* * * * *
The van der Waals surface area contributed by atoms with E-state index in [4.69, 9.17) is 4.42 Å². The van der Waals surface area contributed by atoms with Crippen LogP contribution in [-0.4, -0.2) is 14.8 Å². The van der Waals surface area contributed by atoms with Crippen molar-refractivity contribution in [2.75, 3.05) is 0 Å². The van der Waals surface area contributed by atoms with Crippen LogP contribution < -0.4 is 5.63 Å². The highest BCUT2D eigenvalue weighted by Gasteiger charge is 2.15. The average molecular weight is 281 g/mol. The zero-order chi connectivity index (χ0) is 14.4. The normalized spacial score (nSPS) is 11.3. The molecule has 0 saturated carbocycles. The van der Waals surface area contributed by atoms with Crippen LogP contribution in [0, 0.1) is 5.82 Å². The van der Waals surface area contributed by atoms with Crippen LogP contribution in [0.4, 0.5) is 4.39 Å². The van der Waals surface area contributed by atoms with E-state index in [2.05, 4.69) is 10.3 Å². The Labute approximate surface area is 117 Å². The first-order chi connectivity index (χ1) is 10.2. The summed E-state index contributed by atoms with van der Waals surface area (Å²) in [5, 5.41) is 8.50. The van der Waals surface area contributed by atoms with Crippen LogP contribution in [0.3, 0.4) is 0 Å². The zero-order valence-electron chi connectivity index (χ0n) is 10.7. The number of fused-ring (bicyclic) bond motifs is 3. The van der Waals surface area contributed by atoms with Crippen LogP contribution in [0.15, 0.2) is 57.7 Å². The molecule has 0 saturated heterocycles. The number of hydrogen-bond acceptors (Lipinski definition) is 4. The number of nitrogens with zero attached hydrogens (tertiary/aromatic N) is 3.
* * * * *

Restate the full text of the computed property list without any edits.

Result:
The van der Waals surface area contributed by atoms with E-state index in [4.69, 9.17) is 4.42 Å². The van der Waals surface area contributed by atoms with Crippen LogP contribution in [-0.4, -0.2) is 14.8 Å². The van der Waals surface area contributed by atoms with Crippen molar-refractivity contribution in [2.75, 3.05) is 0 Å². The van der Waals surface area contributed by atoms with Crippen LogP contribution < -0.4 is 5.63 Å². The highest BCUT2D eigenvalue weighted by Gasteiger charge is 2.15. The average molecular weight is 281 g/mol. The zero-order chi connectivity index (χ0) is 14.4. The normalized spacial score (nSPS) is 11.3. The molecule has 0 saturated carbocycles. The van der Waals surface area contributed by atoms with Crippen LogP contribution in [0, 0.1) is 5.82 Å². The van der Waals surface area contributed by atoms with Crippen LogP contribution in [0.4, 0.5) is 4.39 Å². The van der Waals surface area contributed by atoms with E-state index in [2.05, 4.69) is 10.3 Å². The Labute approximate surface area is 117 Å². The first-order chi connectivity index (χ1) is 10.2. The summed E-state index contributed by atoms with van der Waals surface area (Å²) in [5, 5.41) is 8.50. The van der Waals surface area contributed by atoms with Crippen LogP contribution in [0.3, 0.4) is 0 Å². The zero-order valence-electron chi connectivity index (χ0n) is 10.7. The number of fused-ring (bicyclic) bond motifs is 3. The van der Waals surface area contributed by atoms with Crippen LogP contribution in [0.15, 0.2) is 57.7 Å². The molecule has 0 saturated heterocycles. The number of hydrogen-bond acceptors (Lipinski definition) is 4. The number of nitrogens with zero attached hydrogens (tertiary/aromatic N) is 3.